As suffragettes became more militant, their actions and their treatment by thepolice became more violent. On 18 November 1910 a protest in Parliament Square turned violent and policebeat many suffragettes. As it became more radical and violent, the WSPU lost many of its supporters. In August 1914 war was declared in Europe. The suffrage movement suspendedits activities, the government released all suffragettes from prison, and thePankhursts and others threw themselves into supporting Britain’s war effort. Arounda million women took on men’s jobs as they went off to fight in the war.
In February 1918, the Government passed an act giving women the vote if theywere over the age of 30 and either owned property or rented for at least£5/year, or were the wife of someone who did. As a result, 8.5 million womenbecame entitled to vote in the General Election of 1918.On 2 July 1928, a law was passed allowing all women over the age of 21 to vote.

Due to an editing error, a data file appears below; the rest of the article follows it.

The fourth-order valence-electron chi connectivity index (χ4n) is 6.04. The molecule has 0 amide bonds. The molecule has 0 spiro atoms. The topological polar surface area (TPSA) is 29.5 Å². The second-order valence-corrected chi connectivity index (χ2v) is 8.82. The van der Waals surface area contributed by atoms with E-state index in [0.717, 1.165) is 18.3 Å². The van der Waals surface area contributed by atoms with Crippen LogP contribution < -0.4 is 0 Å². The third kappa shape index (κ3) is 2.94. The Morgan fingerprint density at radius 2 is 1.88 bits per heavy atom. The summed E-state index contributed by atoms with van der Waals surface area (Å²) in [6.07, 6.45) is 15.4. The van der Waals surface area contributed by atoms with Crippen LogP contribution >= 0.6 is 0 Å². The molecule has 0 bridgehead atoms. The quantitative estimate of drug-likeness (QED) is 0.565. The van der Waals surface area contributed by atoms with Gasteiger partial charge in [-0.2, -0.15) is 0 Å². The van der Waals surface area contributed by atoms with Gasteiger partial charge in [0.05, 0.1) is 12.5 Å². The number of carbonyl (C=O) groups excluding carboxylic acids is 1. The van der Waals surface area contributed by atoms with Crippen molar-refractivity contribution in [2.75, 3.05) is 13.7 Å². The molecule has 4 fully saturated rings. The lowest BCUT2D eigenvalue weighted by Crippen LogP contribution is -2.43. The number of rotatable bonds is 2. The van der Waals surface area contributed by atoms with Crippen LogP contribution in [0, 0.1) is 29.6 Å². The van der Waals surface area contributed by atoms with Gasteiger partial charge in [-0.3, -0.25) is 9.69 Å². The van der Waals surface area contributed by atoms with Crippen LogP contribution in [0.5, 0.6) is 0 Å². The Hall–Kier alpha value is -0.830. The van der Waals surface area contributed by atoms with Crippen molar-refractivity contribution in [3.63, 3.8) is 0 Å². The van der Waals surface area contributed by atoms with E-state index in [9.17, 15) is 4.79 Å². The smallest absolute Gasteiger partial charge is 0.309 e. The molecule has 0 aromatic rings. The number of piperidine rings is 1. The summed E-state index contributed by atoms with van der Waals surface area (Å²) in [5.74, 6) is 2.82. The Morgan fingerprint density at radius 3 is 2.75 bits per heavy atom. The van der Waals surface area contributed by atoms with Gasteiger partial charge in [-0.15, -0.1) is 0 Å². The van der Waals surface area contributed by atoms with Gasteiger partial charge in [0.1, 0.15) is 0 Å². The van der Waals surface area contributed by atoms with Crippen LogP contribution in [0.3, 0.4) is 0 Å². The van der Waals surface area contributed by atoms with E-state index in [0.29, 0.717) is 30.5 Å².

It is debatable how much effect the suffragette movement had onbringing about changes in voting laws. Some believe the movement’s militancymade the Government more intransigent. Others say the 1918 Act was passed as a reward for women’s effortsduring the war rather than anything the suffragettes did. There is no doubt, however, that the suffragettes raised the profile ofthe issue of women’s votes to that of national consideration.